Bitter Orange or Bergamot - The Giving Tree Award Goes To Whom?

Common knowledge is not always correct, and the main reason this happens with perfumery’s building block is simple: the widespread use of synonyms and various traditional names for particular oils rather than using the more accurate and reliable Latin name of the species of origin.

It is therefore not so surprising that bit by bit, many perfume aficionado as well as amateur DIY perfumers were lead to believe that it is the bergamot (Citrus aurantium var. bergamia) tree that provides the perfumer with the generous palette of oils of bergamot, petitgrain, neroli and orange flower absolute.

This is, however, very wrong! The Giving Tree Medal should be awarded to the Bitter Orange Tree (Citrus aurantium var. amara). Ther names for the bitter orange tree are Seville orange, sour orange and bigarade orange.

This citrus subspecies is very resilient of disease and therefore is used for grafting other citrus subspecies (i.e. sweet oranges). It bears very sour and bitter fruit that is inedible for the most part (except for use in marmalades, because of its high pectin content).
Despite its very limited culinary use, bitter orange is held in high regards from an olfactory point of view, supplying the perfumer’s organ with a few priceless essences:

1) The unusually floral, sparkling bitter orange oil from the fruit’s peel, which has a dry, bitter aroma with sweet undertones. It has excellent uplifting qualities and blends beautifully with forals, showcasing their beauty like no other citrus does. This oil is expressed from the peel (though in some countries, after the expression the peel will be submitted to further extraction by steam distillation, which provides a very poor oil, often mixed with the expressed bitter orange oil to adulterate it).

2) The middle note of petitgrain bigarade, steam distilled from the leaves and twigs of the tree after they are pruned. This is a fresh, dry, aromatic, astringent green-leafy yet citrus note, most prized for its astringent presence in colognes and aftershaves. Other petitgrain essential oils are available in far lesser quantities, such as: petitgrain lemon, petitgrain combarva (from the kaffir lime tree) and petitgrain cedrat. The majority of petitgrain oils available though are from the bitter orange tree.

3) Orange flower absolute – produced by solvent extraction from the same flowers of bitter orange. This produces an essence that is a base to middle note, and is very deep, rich, honeyed quality. It shares some similarities to the more indolic jasmine absolute, yet with a very distinct citrus tartness. A complex building block that is valued for its balance between sweet and tart, floral and fresh. It is used in colognes and many men’s fragrances to add a warm yet fresh body to the fragrance. It is also used in many floral bouquets and oriental compositions, adding a sensual complexity and vivacity.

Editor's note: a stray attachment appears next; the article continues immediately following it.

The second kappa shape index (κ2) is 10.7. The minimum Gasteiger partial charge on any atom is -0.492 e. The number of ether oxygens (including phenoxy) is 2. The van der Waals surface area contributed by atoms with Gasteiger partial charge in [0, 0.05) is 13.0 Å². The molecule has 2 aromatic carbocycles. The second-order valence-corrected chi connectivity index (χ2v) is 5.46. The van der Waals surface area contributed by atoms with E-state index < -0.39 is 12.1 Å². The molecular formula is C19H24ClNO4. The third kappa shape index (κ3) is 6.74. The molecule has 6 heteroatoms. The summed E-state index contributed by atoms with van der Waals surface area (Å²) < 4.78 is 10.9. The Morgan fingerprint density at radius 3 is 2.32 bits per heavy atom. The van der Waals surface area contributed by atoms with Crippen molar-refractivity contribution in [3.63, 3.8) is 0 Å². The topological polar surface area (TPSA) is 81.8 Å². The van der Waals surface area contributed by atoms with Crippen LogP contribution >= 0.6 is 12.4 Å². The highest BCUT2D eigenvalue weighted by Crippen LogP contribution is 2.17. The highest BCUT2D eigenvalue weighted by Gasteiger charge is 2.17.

4) The heart to top note of neroli – this is the steam distilled essential oil from the flowers of the tree. Neroli essential oil is one of the most expensive essential oils. It was named after the princess of neroli, who favoured this scent like no other, and used it to scent herself and all her belongings. Neroli essential oil has unique calming effect on the mind, and was therefore used to reduce the anxiety of (virgin) brides (it is also traditionally used in bridal bouquets). Neroli has a sweet yet clean and dry ethereal quality, it’s very delicate and light. It is often used in colognes as well as floral composition to add a light floral lift.

5) Orange flower water is a by product of the neroli production: some of the aromatic elements of neroli are water soluble, and therefore stay in the water in the process fo distillation. The same process happened with the steam distillation of roses, which in turn provides us with rose water. Orange flower water is used mostly in food (to flavour sweets and baked goods, particularly in the Middle East, Mediterranean region and India) cosmetics (it makes a fantastic gentle tonic on its own, for oily skin or acne prone skin, yet without causing any harm or drying; it is also used as a base in lotions and other cosmetic preparations). It can be also used to top off various Eaux (Eau Fraiche, Eau de Cologne and Eau de Toilette), and can be used as a fragrance on its own in warm weather. Click here for an excellent recipe for the Basbousa cake – a semolina cake made with yoghurt and an orange flower water flvaoured honey-syrup.

6) Orange flower water absolute is a further process of the orange blossom water. It is similar to orange flower absolute, but is more sheer, honeyed and somehow smells watery as well. It is used as a heart note.